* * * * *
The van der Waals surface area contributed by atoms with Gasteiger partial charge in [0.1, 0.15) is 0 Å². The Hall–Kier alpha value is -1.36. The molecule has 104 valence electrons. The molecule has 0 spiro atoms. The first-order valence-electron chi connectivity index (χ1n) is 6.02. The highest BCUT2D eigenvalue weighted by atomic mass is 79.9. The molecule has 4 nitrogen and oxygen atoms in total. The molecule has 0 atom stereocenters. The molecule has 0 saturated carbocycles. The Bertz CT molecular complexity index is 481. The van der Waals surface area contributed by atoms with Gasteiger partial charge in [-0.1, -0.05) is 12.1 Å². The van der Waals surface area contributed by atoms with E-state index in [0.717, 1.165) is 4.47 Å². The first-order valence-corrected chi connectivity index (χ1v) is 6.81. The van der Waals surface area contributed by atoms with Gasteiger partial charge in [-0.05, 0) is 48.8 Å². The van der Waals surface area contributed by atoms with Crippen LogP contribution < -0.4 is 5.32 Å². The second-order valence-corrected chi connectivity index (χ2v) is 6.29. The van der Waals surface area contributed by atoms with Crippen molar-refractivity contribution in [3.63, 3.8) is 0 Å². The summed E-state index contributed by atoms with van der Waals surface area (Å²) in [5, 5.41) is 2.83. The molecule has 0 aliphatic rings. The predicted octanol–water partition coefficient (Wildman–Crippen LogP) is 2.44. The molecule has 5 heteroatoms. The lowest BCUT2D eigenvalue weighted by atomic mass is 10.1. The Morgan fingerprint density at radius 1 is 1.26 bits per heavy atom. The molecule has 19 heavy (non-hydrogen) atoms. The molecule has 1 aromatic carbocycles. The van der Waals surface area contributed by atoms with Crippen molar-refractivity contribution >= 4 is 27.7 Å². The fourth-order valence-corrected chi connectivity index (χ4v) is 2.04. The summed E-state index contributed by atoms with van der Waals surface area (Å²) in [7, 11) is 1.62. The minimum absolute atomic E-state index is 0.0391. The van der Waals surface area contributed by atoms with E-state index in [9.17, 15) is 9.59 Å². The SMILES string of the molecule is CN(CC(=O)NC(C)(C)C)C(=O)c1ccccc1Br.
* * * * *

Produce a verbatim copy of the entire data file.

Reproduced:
The van der Waals surface area contributed by atoms with Gasteiger partial charge in [0.1, 0.15) is 0 Å². The Hall–Kier alpha value is -1.36. The molecule has 104 valence electrons. The molecule has 0 spiro atoms. The first-order valence-electron chi connectivity index (χ1n) is 6.02. The highest BCUT2D eigenvalue weighted by atomic mass is 79.9. The molecule has 4 nitrogen and oxygen atoms in total. The molecule has 0 atom stereocenters. The molecule has 0 saturated carbocycles. The Bertz CT molecular complexity index is 481. The van der Waals surface area contributed by atoms with Gasteiger partial charge in [-0.1, -0.05) is 12.1 Å². The van der Waals surface area contributed by atoms with E-state index in [0.717, 1.165) is 4.47 Å². The first-order valence-corrected chi connectivity index (χ1v) is 6.81. The van der Waals surface area contributed by atoms with Gasteiger partial charge in [-0.05, 0) is 48.8 Å². The van der Waals surface area contributed by atoms with Crippen LogP contribution < -0.4 is 5.32 Å². The second-order valence-corrected chi connectivity index (χ2v) is 6.29. The van der Waals surface area contributed by atoms with Crippen molar-refractivity contribution in [3.63, 3.8) is 0 Å². The summed E-state index contributed by atoms with van der Waals surface area (Å²) in [5, 5.41) is 2.83. The molecule has 0 aliphatic rings. The predicted octanol–water partition coefficient (Wildman–Crippen LogP) is 2.44. The molecule has 5 heteroatoms. The lowest BCUT2D eigenvalue weighted by atomic mass is 10.1. The Morgan fingerprint density at radius 1 is 1.26 bits per heavy atom. The molecule has 19 heavy (non-hydrogen) atoms. The molecule has 1 aromatic carbocycles. The van der Waals surface area contributed by atoms with Crippen molar-refractivity contribution >= 4 is 27.7 Å². The fourth-order valence-corrected chi connectivity index (χ4v) is 2.04. The summed E-state index contributed by atoms with van der Waals surface area (Å²) in [7, 11) is 1.62. The minimum absolute atomic E-state index is 0.0391. The van der Waals surface area contributed by atoms with E-state index in [9.17, 15) is 9.59 Å². The SMILES string of the molecule is CN(CC(=O)NC(C)(C)C)C(=O)c1ccccc1Br.